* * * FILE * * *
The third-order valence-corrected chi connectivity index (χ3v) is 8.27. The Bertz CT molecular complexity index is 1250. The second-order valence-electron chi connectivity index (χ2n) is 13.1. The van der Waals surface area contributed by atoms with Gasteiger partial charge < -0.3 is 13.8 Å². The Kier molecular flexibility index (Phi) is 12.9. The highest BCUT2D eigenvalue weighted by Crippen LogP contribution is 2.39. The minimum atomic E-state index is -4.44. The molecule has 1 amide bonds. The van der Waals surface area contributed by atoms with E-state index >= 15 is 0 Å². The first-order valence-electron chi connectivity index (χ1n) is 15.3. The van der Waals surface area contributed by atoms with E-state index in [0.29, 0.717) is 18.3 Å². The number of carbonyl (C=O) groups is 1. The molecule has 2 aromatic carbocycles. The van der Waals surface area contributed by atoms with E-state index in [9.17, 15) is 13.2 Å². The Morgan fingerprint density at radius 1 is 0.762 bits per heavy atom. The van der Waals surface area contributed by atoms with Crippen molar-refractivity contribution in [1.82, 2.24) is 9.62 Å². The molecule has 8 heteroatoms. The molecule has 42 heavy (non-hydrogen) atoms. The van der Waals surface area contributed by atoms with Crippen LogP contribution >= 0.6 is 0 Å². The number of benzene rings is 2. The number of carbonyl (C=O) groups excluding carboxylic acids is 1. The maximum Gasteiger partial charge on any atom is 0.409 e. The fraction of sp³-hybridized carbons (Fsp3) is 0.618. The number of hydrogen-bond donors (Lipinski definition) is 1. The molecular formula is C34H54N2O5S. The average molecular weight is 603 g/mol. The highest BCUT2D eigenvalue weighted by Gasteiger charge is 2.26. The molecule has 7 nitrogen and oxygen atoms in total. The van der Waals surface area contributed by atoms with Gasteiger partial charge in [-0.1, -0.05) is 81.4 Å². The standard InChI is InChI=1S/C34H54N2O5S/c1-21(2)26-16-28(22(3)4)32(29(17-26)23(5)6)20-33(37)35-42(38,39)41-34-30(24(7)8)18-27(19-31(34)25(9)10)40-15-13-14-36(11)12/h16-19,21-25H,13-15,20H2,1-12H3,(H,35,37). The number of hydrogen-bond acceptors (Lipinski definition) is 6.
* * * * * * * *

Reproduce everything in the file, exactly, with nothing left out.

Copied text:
The third-order valence-corrected chi connectivity index (χ3v) is 8.27. The Bertz CT molecular complexity index is 1250. The second-order valence-electron chi connectivity index (χ2n) is 13.1. The van der Waals surface area contributed by atoms with Gasteiger partial charge < -0.3 is 13.8 Å². The Kier molecular flexibility index (Phi) is 12.9. The highest BCUT2D eigenvalue weighted by Crippen LogP contribution is 2.39. The minimum atomic E-state index is -4.44. The molecule has 1 amide bonds. The van der Waals surface area contributed by atoms with E-state index >= 15 is 0 Å². The first-order valence-electron chi connectivity index (χ1n) is 15.3. The van der Waals surface area contributed by atoms with E-state index in [0.29, 0.717) is 18.3 Å². The number of carbonyl (C=O) groups is 1. The molecule has 2 aromatic carbocycles. The van der Waals surface area contributed by atoms with E-state index in [9.17, 15) is 13.2 Å². The Morgan fingerprint density at radius 1 is 0.762 bits per heavy atom. The van der Waals surface area contributed by atoms with Crippen molar-refractivity contribution in [1.82, 2.24) is 9.62 Å². The molecule has 8 heteroatoms. The molecule has 42 heavy (non-hydrogen) atoms. The van der Waals surface area contributed by atoms with Crippen LogP contribution >= 0.6 is 0 Å². The number of benzene rings is 2. The number of carbonyl (C=O) groups excluding carboxylic acids is 1. The maximum Gasteiger partial charge on any atom is 0.409 e. The fraction of sp³-hybridized carbons (Fsp3) is 0.618. The number of hydrogen-bond donors (Lipinski definition) is 1. The molecular formula is C34H54N2O5S. The average molecular weight is 603 g/mol. The highest BCUT2D eigenvalue weighted by Gasteiger charge is 2.26. The molecule has 7 nitrogen and oxygen atoms in total. The van der Waals surface area contributed by atoms with Gasteiger partial charge in [-0.1, -0.05) is 81.4 Å². The standard InChI is InChI=1S/C34H54N2O5S/c1-21(2)26-16-28(22(3)4)32(29(17-26)23(5)6)20-33(37)35-42(38,39)41-34-30(24(7)8)18-27(19-31(34)25(9)10)40-15-13-14-36(11)12/h16-19,21-25H,13-15,20H2,1-12H3,(H,35,37). The number of hydrogen-bond acceptors (Lipinski definition) is 6.